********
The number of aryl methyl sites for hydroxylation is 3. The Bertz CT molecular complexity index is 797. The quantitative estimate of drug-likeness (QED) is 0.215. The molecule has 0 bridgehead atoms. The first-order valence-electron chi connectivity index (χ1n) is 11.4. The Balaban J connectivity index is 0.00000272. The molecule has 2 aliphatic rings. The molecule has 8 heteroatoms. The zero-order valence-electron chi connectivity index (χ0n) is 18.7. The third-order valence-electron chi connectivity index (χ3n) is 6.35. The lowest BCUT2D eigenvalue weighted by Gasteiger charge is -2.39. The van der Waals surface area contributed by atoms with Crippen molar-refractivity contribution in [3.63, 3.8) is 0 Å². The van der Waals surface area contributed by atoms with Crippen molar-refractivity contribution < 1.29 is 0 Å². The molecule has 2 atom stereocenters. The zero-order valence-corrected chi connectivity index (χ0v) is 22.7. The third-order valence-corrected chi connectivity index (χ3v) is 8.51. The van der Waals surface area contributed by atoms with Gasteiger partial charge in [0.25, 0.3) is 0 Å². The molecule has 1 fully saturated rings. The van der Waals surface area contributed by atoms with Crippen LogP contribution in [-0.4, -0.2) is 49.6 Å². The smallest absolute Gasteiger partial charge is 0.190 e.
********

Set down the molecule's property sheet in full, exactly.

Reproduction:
The number of aryl methyl sites for hydroxylation is 3. The Bertz CT molecular complexity index is 797. The quantitative estimate of drug-likeness (QED) is 0.215. The molecule has 0 bridgehead atoms. The first-order valence-electron chi connectivity index (χ1n) is 11.4. The Balaban J connectivity index is 0.00000272. The molecule has 2 aliphatic rings. The molecule has 8 heteroatoms. The zero-order valence-electron chi connectivity index (χ0n) is 18.7. The third-order valence-electron chi connectivity index (χ3n) is 6.35. The lowest BCUT2D eigenvalue weighted by Gasteiger charge is -2.39. The van der Waals surface area contributed by atoms with Crippen molar-refractivity contribution in [3.63, 3.8) is 0 Å². The van der Waals surface area contributed by atoms with Crippen molar-refractivity contribution < 1.29 is 0 Å². The molecule has 2 atom stereocenters. The zero-order valence-corrected chi connectivity index (χ0v) is 22.7. The third-order valence-corrected chi connectivity index (χ3v) is 8.51. The van der Waals surface area contributed by atoms with Gasteiger partial charge in [0.25, 0.3) is 0 Å². The molecule has 1 fully saturated rings. The van der Waals surface area contributed by atoms with Crippen LogP contribution in [-0.4, -0.2) is 49.6 Å². The smallest absolute Gasteiger partial charge is 0.190 e.